EPUB from InDesign Cleanup (video)
Take a raw InDesign-exported EPUB and cleaning it up with accessibility in mind. Adding semantics, page breaks, HTML 5, clean CSS, and accessibility metadata.
This article is a primer on the choices a user is given, when exporting from InDesign, that will impact the accessibility of an ebook.
Before reading this, you might want to review:
You can manipulate InDesign into creating better ebooks a number of ways, ranging from setup tricks to using styles creatively. But many tricks are also buried in the extensive EPUB export options. In this article, we’ll walk you through the choices.
One of the most useful things you can do for the accessibility of your ebook content is also the simplest: Opt for export to EPUB 3 instead of EPUB 2. EPUB is a specification defined by the International Digital Publishing Forum (IDPF), an organization that was folded into and taken over by the W3C in 2017. Maintenance of the EPUB spec is now assumed by working groups within the W3C. The EPUB 3 spec was approved in 2011. EPUB 3 assumes the EPUB 2 spec but takes a slight left turn to a set of definitions that are explicitly accessible. A major goal of EPUB is to facilitate content accessibility through navigation, structural hierarchy, rich media, and semantic HTML.
Under the options at File —> Export —> EPUB (Reflowable), InDesign will default to EPUB 2. The simple action of opting for EPUB 3 amplifies the accessibility of the resulting document. It is not possible to overstate this. Some ebook retailers report that up to 60% of brand-new content is still EPUB 2. The work of having to accommodate that older specification is significant for ebook vendors.
There is nothing wrong with EPUBs made to the EPUB 2 spec, per se, but we would compare it to opting for something flat over something three-dimensional. Please consider selecting EPUB 3 the next time you make ebooks.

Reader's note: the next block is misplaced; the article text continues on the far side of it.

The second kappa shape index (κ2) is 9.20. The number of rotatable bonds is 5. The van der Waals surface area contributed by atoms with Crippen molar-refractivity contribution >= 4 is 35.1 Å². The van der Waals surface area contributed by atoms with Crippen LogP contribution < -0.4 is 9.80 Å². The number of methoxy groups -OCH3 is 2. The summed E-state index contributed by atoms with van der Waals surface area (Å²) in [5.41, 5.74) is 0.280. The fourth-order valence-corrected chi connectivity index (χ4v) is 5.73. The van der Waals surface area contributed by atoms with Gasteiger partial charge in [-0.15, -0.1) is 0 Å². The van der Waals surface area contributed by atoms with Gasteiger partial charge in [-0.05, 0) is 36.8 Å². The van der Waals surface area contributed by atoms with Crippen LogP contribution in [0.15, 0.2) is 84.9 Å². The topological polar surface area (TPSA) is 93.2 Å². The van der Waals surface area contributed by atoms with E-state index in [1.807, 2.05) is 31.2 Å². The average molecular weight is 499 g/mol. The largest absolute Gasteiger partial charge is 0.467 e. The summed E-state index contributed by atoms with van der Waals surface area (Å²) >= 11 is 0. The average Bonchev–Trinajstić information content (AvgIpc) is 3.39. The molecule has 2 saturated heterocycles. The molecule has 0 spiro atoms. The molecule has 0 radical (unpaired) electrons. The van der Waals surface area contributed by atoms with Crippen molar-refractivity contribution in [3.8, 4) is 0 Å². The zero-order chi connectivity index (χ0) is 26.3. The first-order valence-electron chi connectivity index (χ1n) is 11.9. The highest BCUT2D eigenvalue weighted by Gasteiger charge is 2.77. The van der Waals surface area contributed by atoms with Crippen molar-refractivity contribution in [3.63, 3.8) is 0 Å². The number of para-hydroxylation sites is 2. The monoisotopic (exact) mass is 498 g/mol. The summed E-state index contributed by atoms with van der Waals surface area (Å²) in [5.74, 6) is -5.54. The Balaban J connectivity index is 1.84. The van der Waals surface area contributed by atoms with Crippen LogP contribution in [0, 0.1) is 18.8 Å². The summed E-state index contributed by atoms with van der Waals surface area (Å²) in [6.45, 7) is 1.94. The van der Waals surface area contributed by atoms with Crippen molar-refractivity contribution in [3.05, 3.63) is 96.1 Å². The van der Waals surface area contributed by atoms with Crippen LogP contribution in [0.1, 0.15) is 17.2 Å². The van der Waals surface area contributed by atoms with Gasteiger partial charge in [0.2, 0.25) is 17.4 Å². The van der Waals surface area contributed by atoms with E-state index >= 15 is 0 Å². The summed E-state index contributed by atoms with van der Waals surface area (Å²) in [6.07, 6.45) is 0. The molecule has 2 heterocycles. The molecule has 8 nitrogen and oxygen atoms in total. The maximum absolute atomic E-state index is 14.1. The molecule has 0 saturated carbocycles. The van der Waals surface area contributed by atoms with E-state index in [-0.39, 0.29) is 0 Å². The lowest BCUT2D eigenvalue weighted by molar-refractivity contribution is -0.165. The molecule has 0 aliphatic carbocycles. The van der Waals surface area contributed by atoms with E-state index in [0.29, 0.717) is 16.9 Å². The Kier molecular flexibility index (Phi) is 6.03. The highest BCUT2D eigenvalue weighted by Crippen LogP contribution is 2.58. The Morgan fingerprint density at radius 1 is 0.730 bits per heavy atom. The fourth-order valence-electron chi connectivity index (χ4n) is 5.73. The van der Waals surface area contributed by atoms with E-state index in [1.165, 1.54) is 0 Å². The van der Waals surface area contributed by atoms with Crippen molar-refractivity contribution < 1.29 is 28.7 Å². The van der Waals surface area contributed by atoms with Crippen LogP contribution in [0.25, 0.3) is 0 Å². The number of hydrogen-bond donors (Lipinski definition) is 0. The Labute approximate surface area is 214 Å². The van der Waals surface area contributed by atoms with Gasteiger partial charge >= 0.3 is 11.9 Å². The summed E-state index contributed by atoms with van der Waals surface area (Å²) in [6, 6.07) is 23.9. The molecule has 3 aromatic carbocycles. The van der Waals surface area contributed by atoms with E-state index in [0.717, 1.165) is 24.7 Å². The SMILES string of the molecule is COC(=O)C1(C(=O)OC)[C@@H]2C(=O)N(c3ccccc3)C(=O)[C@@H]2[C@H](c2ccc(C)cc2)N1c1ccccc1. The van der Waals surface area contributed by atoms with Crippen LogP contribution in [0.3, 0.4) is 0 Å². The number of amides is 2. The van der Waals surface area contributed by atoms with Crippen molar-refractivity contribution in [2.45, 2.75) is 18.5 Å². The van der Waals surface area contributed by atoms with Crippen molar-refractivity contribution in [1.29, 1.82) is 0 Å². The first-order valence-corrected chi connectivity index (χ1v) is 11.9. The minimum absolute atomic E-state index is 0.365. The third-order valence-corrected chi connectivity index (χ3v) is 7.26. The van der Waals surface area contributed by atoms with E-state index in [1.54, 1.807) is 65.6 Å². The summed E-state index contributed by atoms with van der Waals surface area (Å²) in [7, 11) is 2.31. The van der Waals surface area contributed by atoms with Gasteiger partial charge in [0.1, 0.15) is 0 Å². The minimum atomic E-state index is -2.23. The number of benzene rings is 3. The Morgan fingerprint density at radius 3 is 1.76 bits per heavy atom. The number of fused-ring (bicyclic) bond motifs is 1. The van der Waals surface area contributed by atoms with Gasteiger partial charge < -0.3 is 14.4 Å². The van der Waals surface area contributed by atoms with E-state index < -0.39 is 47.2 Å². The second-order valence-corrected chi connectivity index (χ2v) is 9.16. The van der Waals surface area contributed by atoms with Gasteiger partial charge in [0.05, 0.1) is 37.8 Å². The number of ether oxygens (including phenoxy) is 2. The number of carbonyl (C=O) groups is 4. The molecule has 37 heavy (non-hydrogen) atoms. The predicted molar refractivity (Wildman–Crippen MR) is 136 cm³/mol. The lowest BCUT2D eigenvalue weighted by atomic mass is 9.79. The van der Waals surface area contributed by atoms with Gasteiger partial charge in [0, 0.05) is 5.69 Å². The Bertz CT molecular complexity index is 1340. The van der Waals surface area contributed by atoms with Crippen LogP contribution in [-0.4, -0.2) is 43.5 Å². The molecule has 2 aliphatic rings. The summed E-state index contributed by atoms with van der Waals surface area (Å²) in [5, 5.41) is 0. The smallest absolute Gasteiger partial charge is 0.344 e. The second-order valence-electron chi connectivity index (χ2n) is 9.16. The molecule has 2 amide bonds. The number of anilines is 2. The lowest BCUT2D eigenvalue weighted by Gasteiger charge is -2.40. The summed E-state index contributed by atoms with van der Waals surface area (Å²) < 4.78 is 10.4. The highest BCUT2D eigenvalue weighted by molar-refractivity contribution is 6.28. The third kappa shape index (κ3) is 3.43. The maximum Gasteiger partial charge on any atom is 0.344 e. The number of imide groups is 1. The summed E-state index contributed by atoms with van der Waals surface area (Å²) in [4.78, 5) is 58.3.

When it comes to accessibility, the next, and arguably most impactful, EPUB feature you can build in is the very thing that will give your ebook structure and thus make it easier to use: a linked table of contents (TOC). You can choose to link to an existing TOC style or create a bespoke TOC for EPUB export purposes. The structure you create in an EPUB TOC style will become the navigation document for your ebook. A good navigation that goes several heading levels deep is one of nicest things you can do for readers. It makes it easy to go back and forth in an ebook, and contributes considerably to the usability of any ebook. For print-disabled readers, the fitness of the baked-in navigation document is key to being able to flip through an ebook.
In the Text window, there are couple of notable things. Please be mindful to map lists to the correct HTML for lists. Converting a bulletted or numbered list to text will strip that content of meaning in some contexts. Imagine listening to a list being read as a long run-on sentence without pause and without any indication that it’s a list. It wouldn’t be a good reading experience.